Pilates

  • Description
  • Background
  • Theory
  • Research

Pilates is a type of exercise designed to stretch, strengthen and balance the body. It is a full-body system of specific exercises that focus on the core postural muscles (abdomen and back) that help keep the body balanced. Pilates is based on the concepts of awareness, balance, breathing, mental focus, control, flowing movement, and precision. The principle of Pilates is to uniformly develop the body and mind. In particular, Pilates exercises teach awareness of neutral alignment of the spine and strengthening the deep postural muscles that support this alignment, which are important to help alleviate and prevent back pain.

 

Mat exercises primarily focus on strengthening the muscles of the trunk and hip and increasing the flexibility of both the spine and hips. While the scope of the mat program is limited compared to the exercises that use the equipment, there are many mat exercises that illustrate the Pilates principles. Individual lessons often use the unique Pilates equipment, which aids in creating resistance.

 

Reformer: The principal piece of equipment is called the reformer and consists of a sliding platform anchored at one end of its frame with springs. Pulling on ropes or pushing off from a stationary bar moves the platform. Exercises with this machine require the individual to maintain balance on a moving surface.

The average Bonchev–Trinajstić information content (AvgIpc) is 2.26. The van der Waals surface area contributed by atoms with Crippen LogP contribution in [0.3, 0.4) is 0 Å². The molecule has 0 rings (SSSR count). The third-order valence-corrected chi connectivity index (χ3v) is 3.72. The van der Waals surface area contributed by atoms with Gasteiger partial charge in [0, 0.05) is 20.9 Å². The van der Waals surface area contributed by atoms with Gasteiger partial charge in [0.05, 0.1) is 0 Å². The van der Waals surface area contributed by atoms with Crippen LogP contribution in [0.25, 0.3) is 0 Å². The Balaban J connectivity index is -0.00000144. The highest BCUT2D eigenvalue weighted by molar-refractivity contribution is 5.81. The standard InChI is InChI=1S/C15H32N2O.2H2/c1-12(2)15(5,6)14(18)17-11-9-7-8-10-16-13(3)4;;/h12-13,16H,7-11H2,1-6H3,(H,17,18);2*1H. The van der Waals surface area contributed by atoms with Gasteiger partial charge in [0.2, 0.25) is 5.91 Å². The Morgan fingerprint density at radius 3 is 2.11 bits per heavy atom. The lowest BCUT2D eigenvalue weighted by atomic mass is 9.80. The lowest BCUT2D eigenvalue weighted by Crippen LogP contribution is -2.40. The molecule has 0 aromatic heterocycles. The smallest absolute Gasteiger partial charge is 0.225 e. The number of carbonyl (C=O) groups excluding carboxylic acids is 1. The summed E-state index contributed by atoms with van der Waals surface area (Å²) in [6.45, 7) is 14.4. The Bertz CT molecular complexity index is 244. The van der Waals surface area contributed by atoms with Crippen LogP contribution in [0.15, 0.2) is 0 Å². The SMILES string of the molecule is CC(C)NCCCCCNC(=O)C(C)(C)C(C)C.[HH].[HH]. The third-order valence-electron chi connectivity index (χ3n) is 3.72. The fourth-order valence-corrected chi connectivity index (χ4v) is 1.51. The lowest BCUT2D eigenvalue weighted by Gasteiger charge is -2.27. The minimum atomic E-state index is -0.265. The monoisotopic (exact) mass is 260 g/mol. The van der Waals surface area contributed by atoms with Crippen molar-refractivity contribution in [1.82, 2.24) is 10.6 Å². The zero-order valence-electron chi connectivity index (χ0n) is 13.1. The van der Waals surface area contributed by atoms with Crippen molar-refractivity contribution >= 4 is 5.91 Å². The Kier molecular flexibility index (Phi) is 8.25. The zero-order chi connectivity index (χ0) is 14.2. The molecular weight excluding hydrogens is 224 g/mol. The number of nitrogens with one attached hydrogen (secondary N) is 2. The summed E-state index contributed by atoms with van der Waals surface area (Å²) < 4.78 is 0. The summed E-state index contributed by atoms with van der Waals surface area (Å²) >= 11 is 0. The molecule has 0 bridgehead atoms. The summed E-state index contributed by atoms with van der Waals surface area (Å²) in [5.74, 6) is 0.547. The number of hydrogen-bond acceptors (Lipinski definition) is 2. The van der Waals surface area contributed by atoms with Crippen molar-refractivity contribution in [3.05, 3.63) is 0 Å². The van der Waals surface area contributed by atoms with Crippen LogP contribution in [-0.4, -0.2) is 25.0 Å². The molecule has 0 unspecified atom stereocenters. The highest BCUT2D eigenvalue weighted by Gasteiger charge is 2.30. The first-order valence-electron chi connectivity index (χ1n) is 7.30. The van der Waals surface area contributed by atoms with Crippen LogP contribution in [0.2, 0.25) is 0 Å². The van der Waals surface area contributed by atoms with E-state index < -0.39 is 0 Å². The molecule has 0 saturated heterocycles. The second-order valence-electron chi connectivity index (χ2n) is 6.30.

Cadillac: The cadillac consists of a padded platform.

In the early 1900s, Joseph Pilates was an apprentice of yoga, Zen and ancient Greek and Roman physical regimens, and developed the system of exercises typically used in Pilates today. Initially professional dancers, who appreciated improved strength, balance and flexibility, primarily used the Pilates exercise program.

 

Later, resistance springs were incorporated into rehabilitation programs for hospitalised patients. The springs were later transformed into unique Pilates equipment.

 

In the 1980s Pilates was rediscovered, and it is now a popular form of exercise. Pilates is often practiced in group mat classes (without equipment), or private or semi-private sessions with or without specially designed equipment.

Research shows that if practiced consistently, Pilates increases strength, length and flexibility of muscles, particularly of the abdomen and back muscles. Preliminary research suggests that Pilates may help treat obesity, reduce low back pain, and help with spine alignment.

 

Experts claim that it will take six to eight weeks to see changes in physical appearance.

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